Thursday, 18 March 2010

To settle or not to settle? - ECJ says: Settle! C-317/08 Alassini

18 March 2010: ECJ case C-317/08, C-318/08, C-319/08 and C-320/08 Alassini
The ECJ gave a judgment today in the Alassini case (ECJ C-317/08, C-318/08, C-319/08 and C-320/08) concerning interpretation of Article 34 of the Universal Service Directive. The Universal Service Directive concerns the provision of electronic communications networks and services to end-users.
Article 34 of the Universal Service Directive states:

‘1. Member States shall ensure that transparent, simple and inexpensive out-of-court procedures are available for dealing with unresolved disputes, involving consumers, relating to issues covered by this Directive. Member States shall adopt measures to ensure that such procedures enable disputes to be settled fairly and promptly and may, where warranted, adopt a system of reimbursement and/or compensation. Member States may extend these obligations to cover disputes involving other end-users.
2. Member States shall ensure that their legislation does not hamper the establishment of complaints offices and the provision of on-line services at the appropriate territorial level to facilitate access to dispute resolution by consumers and end-users.
3. Where such disputes involve parties in different Member States, Member States shall coordinate their efforts with a view to bringing about a resolution of the dispute.
4. This Article is without prejudice to national court procedures.’

The Italian government while implementing this Directive adopted mandatory settlement procedure that had to be followed by the parties in the dispute prior to instigating court procedures. In the given case the defendants have argued that the actions against them were inadmissible because the applicants (consumers) had not first initiated the mandatory attempt to settle the dispute before the settlement bodies, as required under the Italian law. The question referred by the Italian court to the ECJ was (Par. 37):

'whether Article 34 of the Universal Service Directive and the principle of effective judicial protection must be interpreted as precluding legislation of a Member State under which the admissibility before the courts of actions relating to electronic communications services between end-users and providers of those services, concerning the rights conferred by that directive, is conditional upon an attempt to settle the dispute out of court.'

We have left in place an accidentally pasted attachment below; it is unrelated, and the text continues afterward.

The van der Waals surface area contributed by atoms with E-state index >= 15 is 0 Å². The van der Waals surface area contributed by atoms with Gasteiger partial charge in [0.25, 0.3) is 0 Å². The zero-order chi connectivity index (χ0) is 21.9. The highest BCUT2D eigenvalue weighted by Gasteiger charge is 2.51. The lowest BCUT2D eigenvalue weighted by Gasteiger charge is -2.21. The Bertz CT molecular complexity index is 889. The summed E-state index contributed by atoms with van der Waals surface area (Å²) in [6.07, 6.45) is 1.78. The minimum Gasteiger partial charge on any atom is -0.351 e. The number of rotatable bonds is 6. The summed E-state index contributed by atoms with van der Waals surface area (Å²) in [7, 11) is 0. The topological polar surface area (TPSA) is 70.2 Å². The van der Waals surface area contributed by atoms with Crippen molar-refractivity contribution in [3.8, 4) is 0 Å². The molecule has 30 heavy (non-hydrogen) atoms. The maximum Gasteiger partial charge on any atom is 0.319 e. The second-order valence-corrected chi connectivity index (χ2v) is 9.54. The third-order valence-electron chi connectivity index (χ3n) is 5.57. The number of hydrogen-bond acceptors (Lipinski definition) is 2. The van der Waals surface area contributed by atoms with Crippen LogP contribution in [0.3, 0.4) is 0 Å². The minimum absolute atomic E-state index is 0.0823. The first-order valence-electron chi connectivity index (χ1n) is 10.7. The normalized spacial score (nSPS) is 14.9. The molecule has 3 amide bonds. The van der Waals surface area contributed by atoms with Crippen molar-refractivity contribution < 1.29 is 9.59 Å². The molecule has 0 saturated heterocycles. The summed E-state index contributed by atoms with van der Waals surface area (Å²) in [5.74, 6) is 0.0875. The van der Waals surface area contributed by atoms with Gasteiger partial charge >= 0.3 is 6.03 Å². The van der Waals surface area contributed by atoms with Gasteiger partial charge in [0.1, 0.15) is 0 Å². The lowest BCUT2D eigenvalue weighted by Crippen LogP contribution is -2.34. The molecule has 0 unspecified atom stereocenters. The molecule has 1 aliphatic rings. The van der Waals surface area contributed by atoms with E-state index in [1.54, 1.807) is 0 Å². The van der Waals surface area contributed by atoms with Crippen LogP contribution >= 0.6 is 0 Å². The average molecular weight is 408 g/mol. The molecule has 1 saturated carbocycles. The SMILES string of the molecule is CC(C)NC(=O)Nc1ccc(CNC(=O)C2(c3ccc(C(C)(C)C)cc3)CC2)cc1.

The ECJ considered that matter and adjudicated that the provision of the Universal Service Directive have not been infringed by the Italian law.

The Universal Service Directive requires Member States to ensure that (Par. 38):

'transparent, simple and inexpensive out-of-court procedures are available, enabling disputes involving consumers and relating to issues covered by that directive to be settled fairly and promptly. Those procedures are always to be without prejudice to national court procedures.'

Since the Universal Service Directive does not prescribe specific nature of the out-of-court procedures which have to be introduced, it has to be concluded that Member States are not limited in making out-of-court procedures for the settlement of disputes mandatory (Par. 42). To the contrary (Par. 45):

the fact that national legislation such as that at issue in the main proceedings has not only put in place an out-of-court settlement procedure, but has also made it mandatory to have recourse to that procedure before bringing an action before a judicial body, is not such as to jeopardise the attainment of that objective. On the contrary, such legislation, in so far as it ensures that out-of-court procedures are systematically used for settling disputes, is designed to strengthen the effectiveness of the Universal Service Directive.

Further, the ECJ considered whether the Italian legislation did not infringe the principles of equivalence, effectiveness and the principle of effective judicial protection. It has been concluded that these principles aren't breached provided that (Par. 53-58):

that procedure does not result in a decision which is binding on the parties, that it does not cause a substantial delay for the purposes of bringing legal proceedings, that it suspends the period for the time-barring of claims and that it does not give rise to costs – or gives rise to very low costs – for the parties, and only if electronic means is not the only means by which the settlement procedure may be accessed and interim measures are possible in exceptional cases where the urgency of the situation so requires.

It is for the national court to determine whether in the given cases these conditions had been fulfilled.

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